$5.2 Million worth of fake Cartier jewelry Seized by Cincinnati CBP
CINCINNATI—U.S. Customs and Border Protection (CBP) officers in Cincinnati recently seized two shipments containing a total of 500 pieces of counterfeit Cartier jewelry. If the jewelry—which came from China and Hong Kong—had been genuine, it would have been worth $5.24 million.
On August 16, officers inspected the first shipment containing 450 Cartier Love bracelets and rings. The bracelets and rings were mixed in with other jewelry that did not violate Intellectual Property Rights (IPR). The shipment was from China and headed to a residence in Aventura, Florida.
Two days later, officers were inspecting freight from Hong Kong when they discovered a second shipment of counterfeit Cartier bracelets mixed among other various bracelets. The shipment contained 50 fake Cartier bracelets, and was headed to a residence in Brandon, Mississippi.
All of the Cartier bracelets and rings were determined to be counterfeit by CBP’s Centers for Excellence and Expertise (CEEs), the agency’s trade experts.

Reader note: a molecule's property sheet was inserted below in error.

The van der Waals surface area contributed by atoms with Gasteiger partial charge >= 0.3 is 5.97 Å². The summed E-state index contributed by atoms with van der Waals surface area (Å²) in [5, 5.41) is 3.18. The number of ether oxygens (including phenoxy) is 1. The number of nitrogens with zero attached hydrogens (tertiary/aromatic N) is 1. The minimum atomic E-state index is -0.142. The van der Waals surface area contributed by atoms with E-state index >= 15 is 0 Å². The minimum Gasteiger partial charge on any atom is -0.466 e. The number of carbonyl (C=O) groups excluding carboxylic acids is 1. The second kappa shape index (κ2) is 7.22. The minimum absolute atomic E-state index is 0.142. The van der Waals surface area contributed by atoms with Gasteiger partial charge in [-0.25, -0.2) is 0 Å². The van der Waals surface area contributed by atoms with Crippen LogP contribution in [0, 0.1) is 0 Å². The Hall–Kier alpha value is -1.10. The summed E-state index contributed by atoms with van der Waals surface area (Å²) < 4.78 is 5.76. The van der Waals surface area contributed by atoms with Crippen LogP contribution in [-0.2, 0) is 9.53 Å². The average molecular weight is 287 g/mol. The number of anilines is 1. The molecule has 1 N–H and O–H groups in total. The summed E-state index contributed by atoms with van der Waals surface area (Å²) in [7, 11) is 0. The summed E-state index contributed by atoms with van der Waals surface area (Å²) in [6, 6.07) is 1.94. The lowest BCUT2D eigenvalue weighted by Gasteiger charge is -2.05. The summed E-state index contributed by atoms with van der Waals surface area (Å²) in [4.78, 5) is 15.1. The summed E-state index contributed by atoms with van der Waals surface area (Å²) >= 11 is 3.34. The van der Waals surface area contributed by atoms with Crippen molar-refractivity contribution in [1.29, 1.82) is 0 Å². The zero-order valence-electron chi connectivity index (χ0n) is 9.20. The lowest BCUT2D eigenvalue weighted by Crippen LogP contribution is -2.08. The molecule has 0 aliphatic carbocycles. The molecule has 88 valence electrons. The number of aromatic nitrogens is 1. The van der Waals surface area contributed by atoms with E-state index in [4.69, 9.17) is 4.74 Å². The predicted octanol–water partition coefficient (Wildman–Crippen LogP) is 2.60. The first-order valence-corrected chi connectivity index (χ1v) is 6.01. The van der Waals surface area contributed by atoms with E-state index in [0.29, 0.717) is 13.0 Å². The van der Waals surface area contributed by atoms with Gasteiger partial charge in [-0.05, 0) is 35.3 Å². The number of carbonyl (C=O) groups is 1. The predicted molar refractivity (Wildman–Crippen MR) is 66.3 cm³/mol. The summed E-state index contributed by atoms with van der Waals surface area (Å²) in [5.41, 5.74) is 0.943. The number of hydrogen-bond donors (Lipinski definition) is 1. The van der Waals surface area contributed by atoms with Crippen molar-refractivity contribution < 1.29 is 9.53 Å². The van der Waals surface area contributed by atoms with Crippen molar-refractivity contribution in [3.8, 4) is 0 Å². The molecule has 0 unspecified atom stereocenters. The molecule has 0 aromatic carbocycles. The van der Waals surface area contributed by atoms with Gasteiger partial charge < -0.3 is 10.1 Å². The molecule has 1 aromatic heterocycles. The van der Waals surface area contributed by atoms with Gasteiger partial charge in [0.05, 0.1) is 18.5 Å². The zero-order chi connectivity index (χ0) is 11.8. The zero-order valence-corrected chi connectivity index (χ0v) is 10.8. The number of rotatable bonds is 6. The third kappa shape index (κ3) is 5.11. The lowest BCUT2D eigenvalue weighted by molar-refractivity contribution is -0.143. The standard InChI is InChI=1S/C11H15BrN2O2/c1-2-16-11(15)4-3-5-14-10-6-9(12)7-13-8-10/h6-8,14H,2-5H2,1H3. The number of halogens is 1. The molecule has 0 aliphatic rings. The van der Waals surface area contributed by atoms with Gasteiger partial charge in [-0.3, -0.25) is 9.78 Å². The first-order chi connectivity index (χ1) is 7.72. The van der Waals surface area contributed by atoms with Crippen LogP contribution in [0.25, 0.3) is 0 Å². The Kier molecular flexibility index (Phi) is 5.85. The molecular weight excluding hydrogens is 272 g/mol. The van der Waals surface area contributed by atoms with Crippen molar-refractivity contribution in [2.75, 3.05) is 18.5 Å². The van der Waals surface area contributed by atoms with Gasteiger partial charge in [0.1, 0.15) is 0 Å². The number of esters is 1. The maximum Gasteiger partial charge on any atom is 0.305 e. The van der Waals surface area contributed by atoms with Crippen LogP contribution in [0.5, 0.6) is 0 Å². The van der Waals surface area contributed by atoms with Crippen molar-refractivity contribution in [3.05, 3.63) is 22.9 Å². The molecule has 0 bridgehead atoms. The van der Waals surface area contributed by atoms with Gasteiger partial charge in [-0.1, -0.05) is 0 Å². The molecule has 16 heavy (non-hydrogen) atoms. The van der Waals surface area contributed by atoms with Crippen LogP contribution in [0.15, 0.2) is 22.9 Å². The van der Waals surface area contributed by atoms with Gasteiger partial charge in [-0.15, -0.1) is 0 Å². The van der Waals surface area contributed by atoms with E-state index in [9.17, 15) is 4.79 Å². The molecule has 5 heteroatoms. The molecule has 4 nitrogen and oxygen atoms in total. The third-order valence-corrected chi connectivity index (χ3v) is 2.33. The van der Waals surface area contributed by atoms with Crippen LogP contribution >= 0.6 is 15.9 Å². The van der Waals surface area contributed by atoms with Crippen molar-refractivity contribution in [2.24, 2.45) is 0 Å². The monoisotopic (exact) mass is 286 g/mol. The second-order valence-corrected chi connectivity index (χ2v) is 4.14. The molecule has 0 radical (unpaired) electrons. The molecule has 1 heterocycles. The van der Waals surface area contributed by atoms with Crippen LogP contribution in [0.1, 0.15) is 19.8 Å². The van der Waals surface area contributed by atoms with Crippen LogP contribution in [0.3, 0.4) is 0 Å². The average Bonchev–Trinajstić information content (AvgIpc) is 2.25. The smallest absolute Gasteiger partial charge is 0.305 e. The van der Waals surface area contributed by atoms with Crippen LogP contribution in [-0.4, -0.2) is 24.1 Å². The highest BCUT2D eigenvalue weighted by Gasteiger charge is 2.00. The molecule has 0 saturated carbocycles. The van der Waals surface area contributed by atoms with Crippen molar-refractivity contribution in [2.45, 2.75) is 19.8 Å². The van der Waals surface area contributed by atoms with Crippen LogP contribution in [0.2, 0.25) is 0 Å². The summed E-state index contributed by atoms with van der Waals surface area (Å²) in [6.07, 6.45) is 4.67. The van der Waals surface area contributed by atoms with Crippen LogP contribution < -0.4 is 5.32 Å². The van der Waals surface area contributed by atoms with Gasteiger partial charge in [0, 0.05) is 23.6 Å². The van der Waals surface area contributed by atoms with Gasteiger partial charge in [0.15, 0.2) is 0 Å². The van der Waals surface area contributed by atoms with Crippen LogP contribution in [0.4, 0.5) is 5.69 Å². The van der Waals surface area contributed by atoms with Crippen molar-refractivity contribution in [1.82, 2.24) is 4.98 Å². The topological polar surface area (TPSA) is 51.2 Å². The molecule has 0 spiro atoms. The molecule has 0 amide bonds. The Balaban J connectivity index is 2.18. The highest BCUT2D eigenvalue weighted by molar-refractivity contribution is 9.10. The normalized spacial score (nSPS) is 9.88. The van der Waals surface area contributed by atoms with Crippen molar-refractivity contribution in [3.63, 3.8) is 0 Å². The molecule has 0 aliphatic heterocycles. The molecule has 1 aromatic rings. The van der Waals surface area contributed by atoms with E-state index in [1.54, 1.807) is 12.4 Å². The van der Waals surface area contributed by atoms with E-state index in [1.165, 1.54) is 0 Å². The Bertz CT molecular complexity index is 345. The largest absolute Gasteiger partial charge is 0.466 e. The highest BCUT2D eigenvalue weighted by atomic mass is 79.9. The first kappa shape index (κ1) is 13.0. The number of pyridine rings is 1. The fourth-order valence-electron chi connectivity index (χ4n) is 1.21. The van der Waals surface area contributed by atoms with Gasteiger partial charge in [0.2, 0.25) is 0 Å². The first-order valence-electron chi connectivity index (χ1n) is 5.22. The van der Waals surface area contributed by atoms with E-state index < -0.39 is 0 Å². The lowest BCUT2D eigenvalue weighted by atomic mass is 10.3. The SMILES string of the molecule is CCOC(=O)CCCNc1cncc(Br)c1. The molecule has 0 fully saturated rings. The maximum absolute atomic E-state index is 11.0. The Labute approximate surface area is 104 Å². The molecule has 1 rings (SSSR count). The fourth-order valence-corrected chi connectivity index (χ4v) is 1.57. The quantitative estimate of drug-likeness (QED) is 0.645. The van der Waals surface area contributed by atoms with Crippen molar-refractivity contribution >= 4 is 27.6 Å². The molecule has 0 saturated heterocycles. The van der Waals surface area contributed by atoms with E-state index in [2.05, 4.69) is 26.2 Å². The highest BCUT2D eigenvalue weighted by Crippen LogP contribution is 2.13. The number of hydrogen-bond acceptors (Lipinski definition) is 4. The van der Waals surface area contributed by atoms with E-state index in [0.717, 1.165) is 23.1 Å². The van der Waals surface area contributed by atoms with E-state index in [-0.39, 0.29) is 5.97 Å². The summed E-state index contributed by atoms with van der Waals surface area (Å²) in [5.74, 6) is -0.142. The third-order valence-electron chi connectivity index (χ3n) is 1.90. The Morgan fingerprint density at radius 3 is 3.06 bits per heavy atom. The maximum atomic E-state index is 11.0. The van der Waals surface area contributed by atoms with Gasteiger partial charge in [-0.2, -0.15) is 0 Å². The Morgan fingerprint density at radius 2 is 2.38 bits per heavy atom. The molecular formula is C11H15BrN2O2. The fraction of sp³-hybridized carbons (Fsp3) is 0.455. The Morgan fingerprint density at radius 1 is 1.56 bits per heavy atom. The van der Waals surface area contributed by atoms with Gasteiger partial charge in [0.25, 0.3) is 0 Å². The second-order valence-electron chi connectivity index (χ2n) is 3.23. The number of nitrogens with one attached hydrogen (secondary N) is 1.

“CBP protects honest trade and hardworking businesses,” said LaFonda Sutton-Burke, Director, Field Operations, Chicago Field Office. “Counterfeit goods defraud consumers and businesses. Our officers are dedicated to the CBP mission and work diligently for American consumers by stopping the flow of illegitimate and pirated merchandise.”
There are many ways consumers can protect themselves from spending their money on fakes:
- Purchase goods directly from the trademark holder or from authorized retailers.
- Know what price the product should be selling for. If the items is priced well below fair market value, it could possibly be counterfeit. If a prices seems too good to be true, then it probably is.
- Look for legitimate web sites that offer customer service contact information and return policies.
- Review CBP’s E-Commerce Counterfeit Awareness Guide for Consumers.
If you have any information regarding suspected fraud or illegal trade activity, please contact CBP through the e-Allegations Online Trade Violations Reporting System or by calling 1-800-BE-ALERT. IPR violations can also be reported to the National Intellectual Property Rights Coordination Center at https://www.iprcenter.gov/referral/ or by telephone at 1-866-IPR-2060.